The brothers wandered West Texas searching for work on an oil field, but failed to land anything. They soon found themselves in a boarding house in Wichita Falls operated by a woman named Midge Tellet. With no job prospects—at least, none that were appealing for two men who favored easy money—the siblings decided to tackle another bank robbery, this time in Cisco, Texas, a small town in Eastland County with a population of about 7000.
Marshall Ratliff’s plan was simple. He intended to borrow a Santa Claus suit that Tillet had sewn for her husband to wear. Well-disguised—having spent time in Cisco, he feared he would be recognized—and disarming due to his presence as St. Nick, he would enter First National Bank with Lee and accomplices and collect the cash.
Marshall Ratliff recruited two men he knew—Henry Helms, 31, and Robert Hill, 21, who were both willing to commit armed robbery. Ratliff also enlisted a safecracker in the hope he could gain access to the bank vault, but the man fell ill. Worse, Lee Ratliff couldn’t make it: After committing another burglary, he had been arrested and jailed.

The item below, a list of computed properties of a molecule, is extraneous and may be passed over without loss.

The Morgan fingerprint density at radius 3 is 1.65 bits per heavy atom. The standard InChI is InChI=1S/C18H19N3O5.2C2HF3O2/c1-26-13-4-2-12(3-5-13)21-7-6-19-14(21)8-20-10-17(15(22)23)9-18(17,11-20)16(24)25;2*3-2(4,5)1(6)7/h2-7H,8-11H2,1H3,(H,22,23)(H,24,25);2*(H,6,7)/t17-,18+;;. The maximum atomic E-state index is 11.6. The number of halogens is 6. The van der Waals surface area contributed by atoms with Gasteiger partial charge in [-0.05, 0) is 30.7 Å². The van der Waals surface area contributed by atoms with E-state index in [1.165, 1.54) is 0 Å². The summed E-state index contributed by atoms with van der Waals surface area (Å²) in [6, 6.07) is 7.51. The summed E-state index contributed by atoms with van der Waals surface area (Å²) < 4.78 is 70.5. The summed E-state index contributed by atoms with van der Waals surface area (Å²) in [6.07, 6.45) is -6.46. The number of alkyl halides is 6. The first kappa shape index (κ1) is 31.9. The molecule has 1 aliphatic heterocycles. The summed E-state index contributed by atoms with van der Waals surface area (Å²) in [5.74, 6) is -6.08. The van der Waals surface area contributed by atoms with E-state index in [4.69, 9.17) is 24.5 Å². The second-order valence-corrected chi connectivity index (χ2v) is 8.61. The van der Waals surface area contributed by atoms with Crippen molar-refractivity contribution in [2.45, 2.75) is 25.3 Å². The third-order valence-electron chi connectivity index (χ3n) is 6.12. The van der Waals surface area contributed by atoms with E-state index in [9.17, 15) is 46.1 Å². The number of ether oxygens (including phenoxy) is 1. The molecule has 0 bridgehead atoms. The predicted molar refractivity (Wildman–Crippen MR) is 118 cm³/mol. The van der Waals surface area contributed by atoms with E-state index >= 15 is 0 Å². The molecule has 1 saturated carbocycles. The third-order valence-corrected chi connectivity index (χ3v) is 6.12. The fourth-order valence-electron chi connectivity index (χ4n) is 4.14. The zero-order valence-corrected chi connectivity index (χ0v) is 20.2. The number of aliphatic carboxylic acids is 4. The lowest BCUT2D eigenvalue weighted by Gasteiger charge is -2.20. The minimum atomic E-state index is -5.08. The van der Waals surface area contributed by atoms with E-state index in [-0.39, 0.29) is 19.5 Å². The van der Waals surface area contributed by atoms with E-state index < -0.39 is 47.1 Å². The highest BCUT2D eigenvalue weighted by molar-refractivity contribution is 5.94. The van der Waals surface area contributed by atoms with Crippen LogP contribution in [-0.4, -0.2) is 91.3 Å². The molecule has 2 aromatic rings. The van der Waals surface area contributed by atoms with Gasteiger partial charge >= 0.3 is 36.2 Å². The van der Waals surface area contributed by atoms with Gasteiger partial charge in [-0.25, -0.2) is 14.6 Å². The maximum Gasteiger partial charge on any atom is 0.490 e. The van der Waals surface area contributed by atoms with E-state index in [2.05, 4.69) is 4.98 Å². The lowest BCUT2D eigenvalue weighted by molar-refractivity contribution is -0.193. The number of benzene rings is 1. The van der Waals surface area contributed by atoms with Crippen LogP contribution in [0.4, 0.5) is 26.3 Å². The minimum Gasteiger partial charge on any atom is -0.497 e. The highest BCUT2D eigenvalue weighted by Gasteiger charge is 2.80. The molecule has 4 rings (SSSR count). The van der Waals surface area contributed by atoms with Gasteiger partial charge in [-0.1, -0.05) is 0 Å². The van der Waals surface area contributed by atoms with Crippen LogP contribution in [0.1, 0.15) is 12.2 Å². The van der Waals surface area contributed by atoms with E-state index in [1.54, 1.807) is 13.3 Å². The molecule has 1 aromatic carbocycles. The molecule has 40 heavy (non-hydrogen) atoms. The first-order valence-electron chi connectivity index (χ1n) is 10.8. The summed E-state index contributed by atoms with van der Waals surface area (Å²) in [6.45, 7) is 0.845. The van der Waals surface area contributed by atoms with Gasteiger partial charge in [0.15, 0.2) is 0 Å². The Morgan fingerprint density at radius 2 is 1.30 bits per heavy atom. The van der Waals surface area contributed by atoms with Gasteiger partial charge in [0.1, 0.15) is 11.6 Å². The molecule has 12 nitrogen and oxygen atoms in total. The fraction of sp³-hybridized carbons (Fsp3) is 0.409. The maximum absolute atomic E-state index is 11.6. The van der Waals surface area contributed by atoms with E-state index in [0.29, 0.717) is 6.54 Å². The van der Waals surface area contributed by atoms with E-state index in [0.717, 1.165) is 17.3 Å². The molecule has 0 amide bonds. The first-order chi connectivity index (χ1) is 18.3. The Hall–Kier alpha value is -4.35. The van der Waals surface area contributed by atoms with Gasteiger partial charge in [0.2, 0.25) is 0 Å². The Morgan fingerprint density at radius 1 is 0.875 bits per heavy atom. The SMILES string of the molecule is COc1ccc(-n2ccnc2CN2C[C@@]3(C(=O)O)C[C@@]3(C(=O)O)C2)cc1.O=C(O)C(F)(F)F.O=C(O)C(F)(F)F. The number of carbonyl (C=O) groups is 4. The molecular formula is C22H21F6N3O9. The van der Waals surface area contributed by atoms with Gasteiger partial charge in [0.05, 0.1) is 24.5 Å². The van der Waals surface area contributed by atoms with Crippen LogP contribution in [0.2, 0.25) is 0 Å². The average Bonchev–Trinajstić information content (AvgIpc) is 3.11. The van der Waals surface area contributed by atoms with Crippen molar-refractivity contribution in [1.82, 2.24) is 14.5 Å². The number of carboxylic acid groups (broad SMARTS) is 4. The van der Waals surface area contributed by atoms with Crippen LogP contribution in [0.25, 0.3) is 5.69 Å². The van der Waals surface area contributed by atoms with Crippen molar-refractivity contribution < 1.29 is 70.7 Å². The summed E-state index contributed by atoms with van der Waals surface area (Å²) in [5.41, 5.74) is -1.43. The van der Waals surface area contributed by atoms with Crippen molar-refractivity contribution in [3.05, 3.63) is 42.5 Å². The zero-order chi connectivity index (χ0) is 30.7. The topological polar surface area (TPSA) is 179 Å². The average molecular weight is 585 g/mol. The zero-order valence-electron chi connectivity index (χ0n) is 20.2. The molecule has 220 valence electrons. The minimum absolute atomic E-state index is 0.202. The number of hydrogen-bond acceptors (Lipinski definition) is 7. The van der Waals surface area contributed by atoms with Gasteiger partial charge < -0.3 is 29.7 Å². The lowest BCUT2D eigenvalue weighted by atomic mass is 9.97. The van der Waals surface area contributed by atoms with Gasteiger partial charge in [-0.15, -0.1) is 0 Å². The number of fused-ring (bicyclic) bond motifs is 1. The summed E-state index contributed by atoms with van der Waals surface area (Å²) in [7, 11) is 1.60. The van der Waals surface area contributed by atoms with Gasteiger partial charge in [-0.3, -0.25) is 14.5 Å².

That left Marshall Ratliff to finish the job on his own. To fill the position left by his brother, Ratliff invited a relative of Helms, Louis Davis, a 22-year-old father with no criminal record. Desperate for money, Davis agreed to assist, but only if there was no shooting.
Louis Davis would not get his wish.
The four men drove 200 miles from Wichita Falls to Cisco. By the time they reached their destination, it was late morning on December 23. Ratliff donned his Santa outfit, including a beard and red cap, and was let out a few steps away from the bank. Hill drove to an alley near the bank’s back door and parked.
Ratliff walked down the street, waving and greeting excited kids who approached him. It’s not entirely clear why Ratliff preferred to do this over simply exiting the vehicle closer to the bank, though he might have wanted to provide a distraction for the Buick as it entered the alley. As he strolled, a 6-year-old girl, Frances Blassengame (sometimes Blasengame), saw him and began tugging on her mother’s hand. She wanted to follow Santa as he walked into the bank. Rather than acting as an effective disguise, Ratliff would find that Santa’s hold on a child’s imagination would prove to be the crew's undoing.